"When someone comes in cursing you out or calls on the phone cursing, saying, 'This isn't right. This is wrong,' you have to be understanding," she said. "You have to let them know, 'This is what's happening. I understand why you're feeling this way, but let's focus on this.'

"No matter how they will talk to me, or no matter how many people on election day have really bad attitudes or don't listen to anything you're telling them, I'm so understanding and so calm and positive at all times. I think that's my best quality."


Another young Columbus resident, Allen McCoy, has succeeded Daniels as Holsey's poll manager.

McCoy, 32, is a graduate of Kendrick High School and Valdosta State University. He started as a poll worker eight years ago, motivated to help his aunt, who was the assistant poll manager at the Cusseta Road precinct.

"The first time — overwhelming," he told the L-E. "I just felt like I wasn't expecting that many people to come in and vote."

Boren liked the way McCoy helped the poll manager in setting up and operating the precinct. "It was an opportunity for him to move up in the organization," she said.

McCoy got a taste of being in charge during the August runoff for Columbus Council, but this will be his first full election as a poll manager.

"I just wanted to help out a little bit more and basically put my spin on how I feel like certain things should be going on," he said. " I committed to her, my auntie, and once she stepped down because of the coronavirus, I asked for her blessing to become a poll manager. Once I say something, I like to keep my word."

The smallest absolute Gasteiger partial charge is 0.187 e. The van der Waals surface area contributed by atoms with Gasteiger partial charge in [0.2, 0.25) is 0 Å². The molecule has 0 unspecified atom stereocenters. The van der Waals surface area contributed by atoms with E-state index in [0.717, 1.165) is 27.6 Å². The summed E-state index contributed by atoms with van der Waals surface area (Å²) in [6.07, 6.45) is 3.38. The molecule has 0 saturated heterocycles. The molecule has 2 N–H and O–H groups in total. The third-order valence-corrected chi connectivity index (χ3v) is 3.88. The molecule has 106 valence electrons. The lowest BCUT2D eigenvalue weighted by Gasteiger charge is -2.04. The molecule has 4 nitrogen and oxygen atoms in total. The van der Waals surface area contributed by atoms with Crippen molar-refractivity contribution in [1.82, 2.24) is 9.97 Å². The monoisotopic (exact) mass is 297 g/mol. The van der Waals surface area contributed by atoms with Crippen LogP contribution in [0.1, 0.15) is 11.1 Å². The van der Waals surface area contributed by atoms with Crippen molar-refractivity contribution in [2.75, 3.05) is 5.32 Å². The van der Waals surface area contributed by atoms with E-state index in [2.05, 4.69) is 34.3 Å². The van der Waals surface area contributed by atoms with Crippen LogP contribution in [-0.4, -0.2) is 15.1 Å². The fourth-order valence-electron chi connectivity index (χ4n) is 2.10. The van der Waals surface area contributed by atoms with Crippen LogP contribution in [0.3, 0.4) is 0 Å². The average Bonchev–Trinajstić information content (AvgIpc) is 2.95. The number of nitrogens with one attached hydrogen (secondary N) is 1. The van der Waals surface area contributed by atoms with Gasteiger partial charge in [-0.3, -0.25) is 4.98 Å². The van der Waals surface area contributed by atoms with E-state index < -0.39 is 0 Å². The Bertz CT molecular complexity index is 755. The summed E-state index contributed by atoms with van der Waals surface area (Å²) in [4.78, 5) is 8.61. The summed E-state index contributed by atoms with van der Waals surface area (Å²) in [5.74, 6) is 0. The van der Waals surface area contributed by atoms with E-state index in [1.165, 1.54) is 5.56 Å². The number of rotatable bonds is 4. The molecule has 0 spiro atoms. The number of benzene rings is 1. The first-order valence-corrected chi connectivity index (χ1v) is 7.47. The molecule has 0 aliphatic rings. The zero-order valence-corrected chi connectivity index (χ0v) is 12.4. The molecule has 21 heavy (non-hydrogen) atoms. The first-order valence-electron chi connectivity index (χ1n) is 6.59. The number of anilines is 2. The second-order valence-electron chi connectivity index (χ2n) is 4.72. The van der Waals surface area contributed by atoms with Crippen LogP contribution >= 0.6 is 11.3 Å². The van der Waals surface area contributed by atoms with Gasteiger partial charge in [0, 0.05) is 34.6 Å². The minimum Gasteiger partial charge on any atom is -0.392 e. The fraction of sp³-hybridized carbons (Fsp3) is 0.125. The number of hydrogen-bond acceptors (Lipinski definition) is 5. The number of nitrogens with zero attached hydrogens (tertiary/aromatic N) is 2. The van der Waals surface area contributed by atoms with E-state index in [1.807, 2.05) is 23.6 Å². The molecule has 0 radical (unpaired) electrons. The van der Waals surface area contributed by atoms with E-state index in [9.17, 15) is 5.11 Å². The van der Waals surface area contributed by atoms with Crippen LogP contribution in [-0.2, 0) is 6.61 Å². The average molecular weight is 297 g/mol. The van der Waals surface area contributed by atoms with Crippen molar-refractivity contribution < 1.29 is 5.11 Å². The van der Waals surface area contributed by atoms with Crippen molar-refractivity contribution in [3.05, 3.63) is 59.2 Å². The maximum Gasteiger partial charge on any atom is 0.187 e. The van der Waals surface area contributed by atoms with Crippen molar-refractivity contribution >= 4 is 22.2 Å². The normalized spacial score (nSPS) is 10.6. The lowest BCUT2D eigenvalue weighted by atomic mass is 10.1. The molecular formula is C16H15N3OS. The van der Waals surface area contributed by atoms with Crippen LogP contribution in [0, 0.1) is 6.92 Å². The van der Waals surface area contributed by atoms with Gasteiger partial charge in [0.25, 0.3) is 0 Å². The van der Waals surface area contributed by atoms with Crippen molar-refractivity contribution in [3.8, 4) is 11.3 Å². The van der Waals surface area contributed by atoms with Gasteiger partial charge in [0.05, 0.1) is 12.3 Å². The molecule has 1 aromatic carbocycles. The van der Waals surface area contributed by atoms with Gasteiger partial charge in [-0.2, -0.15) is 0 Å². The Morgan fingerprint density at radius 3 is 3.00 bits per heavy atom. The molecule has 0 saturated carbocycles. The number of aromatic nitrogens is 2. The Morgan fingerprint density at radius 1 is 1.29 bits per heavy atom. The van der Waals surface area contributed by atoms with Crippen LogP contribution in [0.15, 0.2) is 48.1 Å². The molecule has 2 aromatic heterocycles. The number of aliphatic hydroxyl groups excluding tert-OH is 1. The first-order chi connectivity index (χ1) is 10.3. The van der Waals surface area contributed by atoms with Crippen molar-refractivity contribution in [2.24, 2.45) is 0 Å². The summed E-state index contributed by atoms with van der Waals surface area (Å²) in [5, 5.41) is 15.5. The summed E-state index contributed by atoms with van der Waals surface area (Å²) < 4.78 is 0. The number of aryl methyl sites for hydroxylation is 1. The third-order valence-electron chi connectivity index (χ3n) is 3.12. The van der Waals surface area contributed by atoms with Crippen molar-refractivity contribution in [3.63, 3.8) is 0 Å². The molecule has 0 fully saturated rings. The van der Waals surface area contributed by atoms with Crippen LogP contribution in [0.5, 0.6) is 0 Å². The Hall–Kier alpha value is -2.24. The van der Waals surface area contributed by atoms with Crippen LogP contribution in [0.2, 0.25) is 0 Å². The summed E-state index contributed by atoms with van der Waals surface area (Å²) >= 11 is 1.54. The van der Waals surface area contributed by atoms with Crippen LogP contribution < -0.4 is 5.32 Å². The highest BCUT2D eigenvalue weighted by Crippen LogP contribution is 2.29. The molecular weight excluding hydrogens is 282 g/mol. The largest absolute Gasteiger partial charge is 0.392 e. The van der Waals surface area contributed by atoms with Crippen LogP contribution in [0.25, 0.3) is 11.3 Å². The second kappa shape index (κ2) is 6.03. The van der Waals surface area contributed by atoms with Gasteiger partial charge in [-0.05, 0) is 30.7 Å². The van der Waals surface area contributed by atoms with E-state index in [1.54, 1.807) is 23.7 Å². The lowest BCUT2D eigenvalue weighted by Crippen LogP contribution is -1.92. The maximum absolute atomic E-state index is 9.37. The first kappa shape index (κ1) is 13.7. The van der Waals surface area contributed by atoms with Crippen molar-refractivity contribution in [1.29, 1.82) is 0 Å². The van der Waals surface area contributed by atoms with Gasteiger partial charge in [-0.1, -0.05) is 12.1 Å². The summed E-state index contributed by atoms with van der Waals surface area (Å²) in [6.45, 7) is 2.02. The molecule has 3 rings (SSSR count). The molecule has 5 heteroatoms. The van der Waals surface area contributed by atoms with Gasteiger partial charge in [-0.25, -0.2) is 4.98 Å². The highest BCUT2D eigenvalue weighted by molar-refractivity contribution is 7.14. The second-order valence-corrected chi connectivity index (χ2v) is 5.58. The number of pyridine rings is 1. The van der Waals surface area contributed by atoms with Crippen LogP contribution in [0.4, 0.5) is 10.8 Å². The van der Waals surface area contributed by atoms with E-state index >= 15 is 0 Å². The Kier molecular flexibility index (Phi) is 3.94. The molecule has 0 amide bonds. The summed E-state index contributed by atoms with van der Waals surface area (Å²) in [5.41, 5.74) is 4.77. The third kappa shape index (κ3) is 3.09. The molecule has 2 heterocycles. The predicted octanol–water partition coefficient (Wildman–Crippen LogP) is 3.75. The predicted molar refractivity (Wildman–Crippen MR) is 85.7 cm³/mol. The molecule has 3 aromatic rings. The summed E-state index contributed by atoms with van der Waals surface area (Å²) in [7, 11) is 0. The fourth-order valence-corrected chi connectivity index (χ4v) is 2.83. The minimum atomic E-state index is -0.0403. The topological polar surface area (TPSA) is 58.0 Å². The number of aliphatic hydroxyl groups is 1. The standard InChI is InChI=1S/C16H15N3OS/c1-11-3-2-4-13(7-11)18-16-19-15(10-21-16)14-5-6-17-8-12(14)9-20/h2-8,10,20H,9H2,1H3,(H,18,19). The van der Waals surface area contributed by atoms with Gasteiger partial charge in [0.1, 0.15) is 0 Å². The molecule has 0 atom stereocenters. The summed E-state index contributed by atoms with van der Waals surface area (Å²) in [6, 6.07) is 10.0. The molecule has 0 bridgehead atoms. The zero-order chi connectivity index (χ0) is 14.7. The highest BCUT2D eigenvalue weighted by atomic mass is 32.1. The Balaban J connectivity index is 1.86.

McCoy, who also works in the elections office, wants to motivate more folks to vote.

"A lot of our ancestors did fight for the right to vote," he said. " I feel like you should at least pay back tribute to your ancestors."

Asked why she trusts Daniels and McCoy with such responsibility, Boren said, "Alana and Allen both have the ability to say what the law is and what needs to be done but to do it in a nice manner so the voters or citizens or anyone else is not offended with what they're telling them."


In addition to the Carver program, Boren credits the elections board paying what she called "fair compensation" for attracting more poll workers than needed.

Poll managers in Muscogee County earn $500 for the day and pre-election training. Assistant managers earn around $295 and clerks around $200, depending on the amount of training.

The Secretary of State's office didn't have exact figures available, but an office representative told the L-E informal research found the average clerk earns $125 on election day.

Boren also suggested another factor.

"I don't know if it has to do with the COVID issue and the fears that we will not be able to staff precincts for Election Day," she said, "but we've had a great outpouring of support from the community."

Statewide, there's been a shortage of poll workers this year. State officials launched a recruiting campaign that has attracted approximately 40,000 people willing to be poll workers for this election, according to the Secretary of State's office.

"When COVID-19 swept through Georgia, Georgia's elderly poll workers stayed home to minimize their exposure to the pandemic," Secretary of State Brad Raffensperger said in an email to the L-E.

Locally, only two poll workers out of the pool have said they aren't returning this year because of COVID-19, Boren said.

"It tells me their focus and their commitment is on the process and continuing with the safety protocols we have in place, with the masks, the sanitizing of the voting equipment and the space after each use," she said.

Boren said she hasn't received any reports from contact tracing that somebody was infected with the coronavirus while being at a Muscogee County poll.